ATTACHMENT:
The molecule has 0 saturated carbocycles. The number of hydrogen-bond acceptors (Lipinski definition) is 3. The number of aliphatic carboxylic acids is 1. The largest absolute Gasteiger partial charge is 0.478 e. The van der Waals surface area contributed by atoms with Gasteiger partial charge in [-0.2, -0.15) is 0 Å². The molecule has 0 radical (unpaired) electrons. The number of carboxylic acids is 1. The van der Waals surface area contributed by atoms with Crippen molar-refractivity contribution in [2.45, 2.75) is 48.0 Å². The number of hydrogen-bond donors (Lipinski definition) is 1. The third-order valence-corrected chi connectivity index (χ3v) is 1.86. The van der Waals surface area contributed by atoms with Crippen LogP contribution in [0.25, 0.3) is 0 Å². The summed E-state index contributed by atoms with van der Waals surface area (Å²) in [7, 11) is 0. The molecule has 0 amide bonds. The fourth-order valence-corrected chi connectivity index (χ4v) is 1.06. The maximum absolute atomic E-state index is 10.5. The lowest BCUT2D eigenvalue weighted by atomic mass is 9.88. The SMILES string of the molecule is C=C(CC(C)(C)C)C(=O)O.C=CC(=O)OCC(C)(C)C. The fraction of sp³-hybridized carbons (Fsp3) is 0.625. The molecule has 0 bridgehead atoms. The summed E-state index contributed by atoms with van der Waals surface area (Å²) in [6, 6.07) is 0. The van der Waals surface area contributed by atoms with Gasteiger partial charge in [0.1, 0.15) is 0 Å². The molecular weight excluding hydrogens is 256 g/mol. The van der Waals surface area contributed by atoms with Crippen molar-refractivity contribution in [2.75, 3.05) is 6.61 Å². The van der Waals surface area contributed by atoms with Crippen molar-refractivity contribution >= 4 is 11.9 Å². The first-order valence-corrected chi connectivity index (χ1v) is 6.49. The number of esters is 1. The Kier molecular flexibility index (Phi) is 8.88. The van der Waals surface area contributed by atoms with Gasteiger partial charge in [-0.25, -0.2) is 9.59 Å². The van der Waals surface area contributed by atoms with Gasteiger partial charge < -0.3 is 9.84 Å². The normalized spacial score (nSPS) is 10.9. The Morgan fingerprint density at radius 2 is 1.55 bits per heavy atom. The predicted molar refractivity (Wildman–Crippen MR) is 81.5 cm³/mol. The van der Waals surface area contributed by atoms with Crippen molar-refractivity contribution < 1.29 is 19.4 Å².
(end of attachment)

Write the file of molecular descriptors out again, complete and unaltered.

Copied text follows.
The molecule has 0 saturated carbocycles. The number of hydrogen-bond acceptors (Lipinski definition) is 3. The number of aliphatic carboxylic acids is 1. The largest absolute Gasteiger partial charge is 0.478 e. The van der Waals surface area contributed by atoms with Gasteiger partial charge in [-0.2, -0.15) is 0 Å². The molecule has 0 radical (unpaired) electrons. The number of carboxylic acids is 1. The van der Waals surface area contributed by atoms with Crippen molar-refractivity contribution in [2.45, 2.75) is 48.0 Å². The number of hydrogen-bond donors (Lipinski definition) is 1. The third-order valence-corrected chi connectivity index (χ3v) is 1.86. The van der Waals surface area contributed by atoms with Crippen LogP contribution in [0.25, 0.3) is 0 Å². The summed E-state index contributed by atoms with van der Waals surface area (Å²) in [7, 11) is 0. The molecule has 0 amide bonds. The fourth-order valence-corrected chi connectivity index (χ4v) is 1.06. The maximum absolute atomic E-state index is 10.5. The lowest BCUT2D eigenvalue weighted by atomic mass is 9.88. The SMILES string of the molecule is C=C(CC(C)(C)C)C(=O)O.C=CC(=O)OCC(C)(C)C. The fraction of sp³-hybridized carbons (Fsp3) is 0.625. The molecule has 0 bridgehead atoms. The summed E-state index contributed by atoms with van der Waals surface area (Å²) in [6, 6.07) is 0. The van der Waals surface area contributed by atoms with Gasteiger partial charge in [0.1, 0.15) is 0 Å². The molecular weight excluding hydrogens is 256 g/mol. The van der Waals surface area contributed by atoms with Crippen molar-refractivity contribution in [2.75, 3.05) is 6.61 Å². The van der Waals surface area contributed by atoms with Crippen molar-refractivity contribution >= 4 is 11.9 Å². The first-order valence-corrected chi connectivity index (χ1v) is 6.49. The number of esters is 1. The Kier molecular flexibility index (Phi) is 8.88. The van der Waals surface area contributed by atoms with Gasteiger partial charge in [-0.25, -0.2) is 9.59 Å². The van der Waals surface area contributed by atoms with Gasteiger partial charge < -0.3 is 9.84 Å². The normalized spacial score (nSPS) is 10.9. The Morgan fingerprint density at radius 2 is 1.55 bits per heavy atom. The predicted molar refractivity (Wildman–Crippen MR) is 81.5 cm³/mol. The van der Waals surface area contributed by atoms with Crippen molar-refractivity contribution < 1.29 is 19.4 Å².